Idioms

Idiomatic expressions are part of every language. Native speakers tend to use idiomatic expressions spontaneously without thinking of the figurative meaning. It is natural that non-native speakers find idioms difficult to understand because they don’t know what the image of the idiomatic expression is based on.

In linguistics, idioms are defined as fixed expressions that are typically used in a non-literal sense and they have self-dependent meaning. Students are mostly taught that there is no link between an idiom and its meaning. So idioms have to be learned by heart. However, recent researches have shown otherwise. They have shown that there is a link between idiomatic expressions and their meanings. This link based on physical experiences, which are based on specific domains and culturally are specific. Realizing origin of the idiom and what it is based on help to realize the idiom’s metaphorical meaning.

An idiom is an expression that takes on a figurative meaning when certain words are combined, which is different from the literal definition of the individual words. In idioms the meaning of the utterance is much greater than the sum of the parts. For example,

-Hey buddy, break a leg for your exam. Here “break a leg” means “good luck”

-Don’t worry, passing this exam is a piece of cake. “A piece of cake” means “that is easy”.

-I am going to hit the books because I have an examination coming up soon. The words “hit the books” means “study hard”.

According to Chomsky (1980), the classical view of idiom comprehension views idioms as being long words that are analyzed and interpreted as wholes. These accounts view idioms as being essentially “dead metaphors”, which were once analyzed like metaphoric expressions, but over the time have associated with fixed, stored meanings. Gibbs, Nayak and Cutting (1989) explains that, This view suggests that the figurative meanings of idiomatic phrases are directly stipulated in the mental lexicon much like the meaning of an individual word is listed in a dictionary. According this view, listeners do not access the meanings of individual words within the idiomatic expression as the idiom is being comprehended.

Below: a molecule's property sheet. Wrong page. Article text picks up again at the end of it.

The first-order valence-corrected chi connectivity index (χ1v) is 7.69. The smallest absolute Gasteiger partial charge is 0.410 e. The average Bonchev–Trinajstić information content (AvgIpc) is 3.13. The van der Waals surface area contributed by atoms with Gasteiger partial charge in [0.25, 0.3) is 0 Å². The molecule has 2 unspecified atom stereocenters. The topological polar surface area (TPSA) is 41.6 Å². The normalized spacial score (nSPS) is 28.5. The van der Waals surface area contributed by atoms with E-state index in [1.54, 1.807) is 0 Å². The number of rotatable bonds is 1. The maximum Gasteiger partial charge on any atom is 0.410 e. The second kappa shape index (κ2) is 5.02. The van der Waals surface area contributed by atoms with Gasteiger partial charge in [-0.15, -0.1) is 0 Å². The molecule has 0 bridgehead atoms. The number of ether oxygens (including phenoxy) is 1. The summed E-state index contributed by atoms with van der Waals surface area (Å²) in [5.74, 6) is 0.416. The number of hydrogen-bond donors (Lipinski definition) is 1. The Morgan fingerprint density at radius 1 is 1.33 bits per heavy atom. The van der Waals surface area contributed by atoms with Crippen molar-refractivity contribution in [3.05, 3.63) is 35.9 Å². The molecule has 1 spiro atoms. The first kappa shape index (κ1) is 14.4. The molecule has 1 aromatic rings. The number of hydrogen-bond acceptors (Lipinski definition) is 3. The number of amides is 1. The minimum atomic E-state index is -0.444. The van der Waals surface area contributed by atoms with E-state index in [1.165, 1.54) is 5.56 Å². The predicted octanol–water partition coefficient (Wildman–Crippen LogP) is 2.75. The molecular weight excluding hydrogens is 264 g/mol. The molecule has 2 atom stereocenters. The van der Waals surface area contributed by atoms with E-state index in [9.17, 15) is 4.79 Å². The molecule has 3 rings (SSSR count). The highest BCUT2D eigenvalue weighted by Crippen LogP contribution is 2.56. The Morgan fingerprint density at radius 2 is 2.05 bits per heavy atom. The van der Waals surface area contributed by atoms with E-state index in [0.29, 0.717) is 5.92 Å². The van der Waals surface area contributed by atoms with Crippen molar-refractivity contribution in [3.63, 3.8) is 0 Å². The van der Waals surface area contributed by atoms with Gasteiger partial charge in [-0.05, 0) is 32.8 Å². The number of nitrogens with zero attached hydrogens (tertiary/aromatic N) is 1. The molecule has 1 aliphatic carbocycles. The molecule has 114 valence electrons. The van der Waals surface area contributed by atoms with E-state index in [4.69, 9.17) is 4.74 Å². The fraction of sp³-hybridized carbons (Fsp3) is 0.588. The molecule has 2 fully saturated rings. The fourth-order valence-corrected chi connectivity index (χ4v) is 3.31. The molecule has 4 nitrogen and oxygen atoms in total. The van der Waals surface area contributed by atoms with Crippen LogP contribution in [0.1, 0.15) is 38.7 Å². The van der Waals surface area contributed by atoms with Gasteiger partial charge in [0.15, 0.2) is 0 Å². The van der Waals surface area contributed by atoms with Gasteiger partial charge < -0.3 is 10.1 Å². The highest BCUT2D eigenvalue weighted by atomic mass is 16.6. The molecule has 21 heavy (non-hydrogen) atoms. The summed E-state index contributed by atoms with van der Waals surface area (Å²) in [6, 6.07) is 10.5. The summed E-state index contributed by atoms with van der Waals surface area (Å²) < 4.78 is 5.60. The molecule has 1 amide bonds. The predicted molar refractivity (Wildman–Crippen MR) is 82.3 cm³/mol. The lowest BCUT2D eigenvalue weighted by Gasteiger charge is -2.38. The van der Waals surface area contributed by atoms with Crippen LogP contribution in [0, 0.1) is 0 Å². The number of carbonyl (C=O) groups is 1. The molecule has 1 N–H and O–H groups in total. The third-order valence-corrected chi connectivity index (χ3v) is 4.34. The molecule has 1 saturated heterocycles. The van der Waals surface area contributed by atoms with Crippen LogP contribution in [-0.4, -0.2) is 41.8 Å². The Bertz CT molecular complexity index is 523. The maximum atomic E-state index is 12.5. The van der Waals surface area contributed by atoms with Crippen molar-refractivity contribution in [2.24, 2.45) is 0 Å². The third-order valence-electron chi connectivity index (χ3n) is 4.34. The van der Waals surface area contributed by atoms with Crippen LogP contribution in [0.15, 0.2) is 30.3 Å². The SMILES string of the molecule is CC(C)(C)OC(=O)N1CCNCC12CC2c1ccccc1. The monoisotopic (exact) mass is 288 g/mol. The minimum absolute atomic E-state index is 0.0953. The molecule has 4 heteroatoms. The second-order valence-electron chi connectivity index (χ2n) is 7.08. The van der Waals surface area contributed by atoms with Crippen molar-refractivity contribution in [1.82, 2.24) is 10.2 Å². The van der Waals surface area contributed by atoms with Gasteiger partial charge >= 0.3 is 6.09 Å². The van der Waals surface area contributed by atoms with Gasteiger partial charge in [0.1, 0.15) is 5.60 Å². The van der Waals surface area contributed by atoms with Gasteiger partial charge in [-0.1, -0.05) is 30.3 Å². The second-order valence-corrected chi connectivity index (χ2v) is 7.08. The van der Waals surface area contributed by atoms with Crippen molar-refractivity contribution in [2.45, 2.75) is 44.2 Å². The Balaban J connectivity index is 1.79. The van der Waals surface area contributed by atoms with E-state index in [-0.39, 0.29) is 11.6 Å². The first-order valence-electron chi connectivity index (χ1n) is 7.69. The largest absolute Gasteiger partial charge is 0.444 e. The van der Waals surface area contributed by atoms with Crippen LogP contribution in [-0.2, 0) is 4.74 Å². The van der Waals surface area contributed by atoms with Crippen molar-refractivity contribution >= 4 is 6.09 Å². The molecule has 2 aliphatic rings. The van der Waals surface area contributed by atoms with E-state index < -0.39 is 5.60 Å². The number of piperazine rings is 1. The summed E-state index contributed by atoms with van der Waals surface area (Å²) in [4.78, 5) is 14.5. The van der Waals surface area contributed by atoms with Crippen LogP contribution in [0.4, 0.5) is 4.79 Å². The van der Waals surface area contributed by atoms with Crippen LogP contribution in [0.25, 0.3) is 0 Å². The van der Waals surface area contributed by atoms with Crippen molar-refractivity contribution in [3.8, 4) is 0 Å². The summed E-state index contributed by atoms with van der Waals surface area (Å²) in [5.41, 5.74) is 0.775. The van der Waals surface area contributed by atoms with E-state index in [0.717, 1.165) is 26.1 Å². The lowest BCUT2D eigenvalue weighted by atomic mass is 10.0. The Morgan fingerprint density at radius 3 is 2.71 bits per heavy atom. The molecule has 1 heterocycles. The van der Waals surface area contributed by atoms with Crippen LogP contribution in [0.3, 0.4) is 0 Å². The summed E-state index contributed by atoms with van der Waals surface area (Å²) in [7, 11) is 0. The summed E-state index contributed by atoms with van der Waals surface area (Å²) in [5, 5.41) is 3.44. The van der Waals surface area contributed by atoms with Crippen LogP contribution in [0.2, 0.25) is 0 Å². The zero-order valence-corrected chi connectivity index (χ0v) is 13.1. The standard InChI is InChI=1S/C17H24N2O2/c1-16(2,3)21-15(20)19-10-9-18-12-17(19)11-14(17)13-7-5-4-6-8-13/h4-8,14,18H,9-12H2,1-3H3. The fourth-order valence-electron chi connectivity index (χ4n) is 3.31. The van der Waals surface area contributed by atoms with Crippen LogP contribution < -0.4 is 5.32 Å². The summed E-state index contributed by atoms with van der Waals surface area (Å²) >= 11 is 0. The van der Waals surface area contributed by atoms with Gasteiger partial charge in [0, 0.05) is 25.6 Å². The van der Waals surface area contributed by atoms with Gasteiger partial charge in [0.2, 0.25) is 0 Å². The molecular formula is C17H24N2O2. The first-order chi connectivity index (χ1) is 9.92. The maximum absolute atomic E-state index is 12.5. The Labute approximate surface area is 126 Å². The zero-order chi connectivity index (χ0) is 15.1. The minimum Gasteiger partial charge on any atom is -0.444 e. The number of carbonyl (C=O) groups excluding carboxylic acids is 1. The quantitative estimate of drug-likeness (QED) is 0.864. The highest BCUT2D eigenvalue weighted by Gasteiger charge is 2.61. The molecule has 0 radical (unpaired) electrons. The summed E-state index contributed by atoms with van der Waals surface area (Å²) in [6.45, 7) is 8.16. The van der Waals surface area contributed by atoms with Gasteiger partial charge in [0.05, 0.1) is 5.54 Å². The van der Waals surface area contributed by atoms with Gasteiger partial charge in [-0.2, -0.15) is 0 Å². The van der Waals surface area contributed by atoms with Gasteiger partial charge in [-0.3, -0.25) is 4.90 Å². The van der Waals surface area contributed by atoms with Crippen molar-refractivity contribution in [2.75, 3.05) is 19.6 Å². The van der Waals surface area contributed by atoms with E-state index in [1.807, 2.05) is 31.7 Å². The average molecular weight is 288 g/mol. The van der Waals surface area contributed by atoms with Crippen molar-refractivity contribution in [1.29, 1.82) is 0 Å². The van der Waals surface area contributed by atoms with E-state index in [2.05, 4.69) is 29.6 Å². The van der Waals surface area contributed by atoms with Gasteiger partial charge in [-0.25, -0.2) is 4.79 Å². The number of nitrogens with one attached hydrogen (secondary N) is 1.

Idioms may be decomposable and non-decomposable. In some idioms, such as spill the beans, individual words can be tied to specific parts of the idiomatic meaning, thus this types of idioms are decomposable. Non-decomposable idioms can not be analyzed into subparts. Decomposable idioms are more syntactically flexible than non-decomposable idioms.

Activity ideas for developing the understanding and use of non-literal language at home

Creating a non-literal language book – a simple notebook with 4 columns for phrase, definition, picture and example may be a good idea. Writing any new phrases when you come across into the book, and discussing these phrases again and again with examples may be useful for understanding of non-literal language.